Southern Baptists reaffirmed several theological commitments at the denomination's annual meeting Tuesday, emphasizing orthodoxy and missions amid declining numbers and following a divisive election year.
Gathered in Phoenix, Arizona, this week, a majority of delegates voted to reaffirm the doctrine of penal substitutionary atonement which says that in his death Christ took upon Himself divine punishment due sinners "as the burning core of the Gospel message and the only hope of a fallen race," as noted by Baptist Press.
The resolution passed overwhelmingly and was sponsored by two Southern Baptist seminary professors, Owen Strachan of Midwestern Baptist Theological Seminary and Malcolm Yarnell of Southeastern Baptist Theological Seminary.
Writing on his Facebook page, Strachan, who co-authored a resolution on university ministry that was also adopted, noted that he was "heartened" and "thankful for the SBC."
Likewise, Russell Moore, president of the Ethics & Religious Liberty Commission, the denomination's policy arm, called the resolution on penal subsitutionary atonement "very well worded."
He told reporters in Phoenix that it was appropriate that this convention underscore "that we believe, as the book of Romans teaches, that God is both just and the justifier of the one who has faith in Jesus through the atoning sacrifice of Christ."
Moore, who gave his agency's report to the annual meeting Wednesday night, became the face of a contentious divide within the convention last year due to his outspoken opposition to then presidential candidate Donald Trump. His stance was at odds with some Southern Baptists but popular among many racial minority SBC members.
The SBC is the nation's largest evangelical Protestant group but has lost hundreds of thousands of members in the past few years. Baptism numbers have also fallen, and much debate within the denomination's ranks has been taking place as to why that is.
As a sign of their intent to reverse this decline, Southern Baptists affirmed a resolution Tuesday "to pray for and invest in evangelism and discipleship efforts with college students and strengthen the relationship between parachurch campus ministries and local churches," according to BP.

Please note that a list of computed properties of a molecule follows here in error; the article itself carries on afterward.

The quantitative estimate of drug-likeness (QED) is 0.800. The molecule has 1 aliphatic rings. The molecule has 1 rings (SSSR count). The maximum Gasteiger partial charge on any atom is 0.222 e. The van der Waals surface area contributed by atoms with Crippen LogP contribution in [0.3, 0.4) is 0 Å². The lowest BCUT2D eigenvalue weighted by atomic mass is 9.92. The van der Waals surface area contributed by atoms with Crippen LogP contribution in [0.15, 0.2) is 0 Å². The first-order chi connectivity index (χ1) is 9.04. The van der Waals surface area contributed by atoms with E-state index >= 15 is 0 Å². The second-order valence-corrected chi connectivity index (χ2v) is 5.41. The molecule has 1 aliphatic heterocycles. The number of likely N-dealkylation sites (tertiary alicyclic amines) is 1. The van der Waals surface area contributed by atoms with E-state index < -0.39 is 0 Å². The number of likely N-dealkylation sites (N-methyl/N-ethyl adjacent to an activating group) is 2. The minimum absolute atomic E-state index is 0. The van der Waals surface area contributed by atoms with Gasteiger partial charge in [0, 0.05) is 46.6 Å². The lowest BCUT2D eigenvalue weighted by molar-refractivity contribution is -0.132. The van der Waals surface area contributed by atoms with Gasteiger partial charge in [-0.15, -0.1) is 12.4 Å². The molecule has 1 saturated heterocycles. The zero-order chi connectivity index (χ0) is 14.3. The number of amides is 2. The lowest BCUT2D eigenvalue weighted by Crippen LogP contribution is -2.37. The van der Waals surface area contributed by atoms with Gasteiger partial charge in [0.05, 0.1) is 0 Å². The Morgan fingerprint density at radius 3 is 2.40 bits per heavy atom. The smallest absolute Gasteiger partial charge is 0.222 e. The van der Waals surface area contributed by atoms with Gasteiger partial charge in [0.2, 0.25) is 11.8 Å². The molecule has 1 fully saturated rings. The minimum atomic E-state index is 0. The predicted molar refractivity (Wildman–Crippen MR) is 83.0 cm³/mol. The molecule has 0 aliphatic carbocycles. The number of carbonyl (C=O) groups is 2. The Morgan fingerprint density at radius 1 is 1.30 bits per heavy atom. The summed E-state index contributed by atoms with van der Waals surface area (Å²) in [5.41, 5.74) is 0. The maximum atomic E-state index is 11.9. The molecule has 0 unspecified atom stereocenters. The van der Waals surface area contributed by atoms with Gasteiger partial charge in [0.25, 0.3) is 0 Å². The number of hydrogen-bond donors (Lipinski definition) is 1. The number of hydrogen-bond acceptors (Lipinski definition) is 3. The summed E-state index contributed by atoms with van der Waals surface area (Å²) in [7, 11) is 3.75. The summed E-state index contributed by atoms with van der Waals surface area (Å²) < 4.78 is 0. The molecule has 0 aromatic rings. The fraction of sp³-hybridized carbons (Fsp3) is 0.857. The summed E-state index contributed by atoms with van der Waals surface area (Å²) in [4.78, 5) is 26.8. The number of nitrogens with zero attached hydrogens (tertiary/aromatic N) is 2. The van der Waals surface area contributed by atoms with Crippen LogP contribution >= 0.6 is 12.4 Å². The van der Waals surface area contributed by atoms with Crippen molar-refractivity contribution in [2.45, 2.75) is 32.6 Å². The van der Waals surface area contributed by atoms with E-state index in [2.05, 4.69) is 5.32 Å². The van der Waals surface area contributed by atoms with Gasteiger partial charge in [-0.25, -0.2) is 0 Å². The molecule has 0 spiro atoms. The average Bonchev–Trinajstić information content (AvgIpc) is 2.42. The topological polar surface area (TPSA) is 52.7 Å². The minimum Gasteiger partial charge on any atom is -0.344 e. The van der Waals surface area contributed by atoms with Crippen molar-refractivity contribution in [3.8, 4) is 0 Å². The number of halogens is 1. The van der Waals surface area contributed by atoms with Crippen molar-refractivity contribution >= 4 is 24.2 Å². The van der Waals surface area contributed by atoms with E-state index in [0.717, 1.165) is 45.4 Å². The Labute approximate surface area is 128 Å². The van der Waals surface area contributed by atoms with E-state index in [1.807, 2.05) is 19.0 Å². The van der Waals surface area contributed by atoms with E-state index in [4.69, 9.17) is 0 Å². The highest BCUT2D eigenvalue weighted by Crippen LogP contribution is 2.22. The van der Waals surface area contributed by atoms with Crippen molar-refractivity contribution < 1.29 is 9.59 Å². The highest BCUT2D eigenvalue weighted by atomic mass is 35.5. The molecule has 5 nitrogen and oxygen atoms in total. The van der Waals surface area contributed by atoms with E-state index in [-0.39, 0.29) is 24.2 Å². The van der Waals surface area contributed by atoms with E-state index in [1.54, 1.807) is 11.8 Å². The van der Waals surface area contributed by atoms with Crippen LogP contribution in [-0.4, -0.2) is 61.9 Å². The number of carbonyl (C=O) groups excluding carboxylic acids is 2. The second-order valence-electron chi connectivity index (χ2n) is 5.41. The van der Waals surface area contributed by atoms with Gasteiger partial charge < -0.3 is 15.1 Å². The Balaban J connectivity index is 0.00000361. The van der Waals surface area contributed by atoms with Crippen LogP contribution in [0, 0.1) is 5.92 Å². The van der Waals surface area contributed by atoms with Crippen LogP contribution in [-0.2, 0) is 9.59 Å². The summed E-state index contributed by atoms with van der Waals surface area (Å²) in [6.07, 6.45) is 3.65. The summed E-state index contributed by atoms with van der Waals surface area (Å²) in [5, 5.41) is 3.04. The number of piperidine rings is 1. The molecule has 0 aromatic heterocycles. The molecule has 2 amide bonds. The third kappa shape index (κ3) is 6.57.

Southern Baptists have been known historically as one of the most evangelistically minded denominations, uging non-Christians to repent from sin and trust Jesus as their personal Lord and Savior.
Sources who identify as "traditional Baptists," tell The Christian Post that they attribute this to Southern Baptists having fewer babies, an increasingly secularized culture, and a lack of Southern Baptist leaders.
During his address to the delegates Tuesday, SBC President Steve Gaines said, "We know that we're down in baptisms again. We understand that. But I rise before you today to remind us that there is hope." The SBC will be lauching a task force to study the decline.
"There's hope for the Southern Baptist Convention," he emphasized. "There's hope for the United States of America, there's hope for our lost world, because there's a bloody cross and there's an empty tomb, and praise God there is an occupied throne."
He added that "every Christian is a minister" calling upon the thousands in attendance to be soul-winners.
Another resolution called for SBC members and other Christians to refuse to take part "in the sin of gambling," urging pastors and convention leaders to preach on the issue and called for governments at every level to stop state-sponsored gambling.
The SBC also voiced its gratitude to God in a resolution for the Protestant Reformers, since this year is the 500th anniversary of the Reformation, urging recommitment to distinctive Protestant convictions while advocating for religious freedom for all.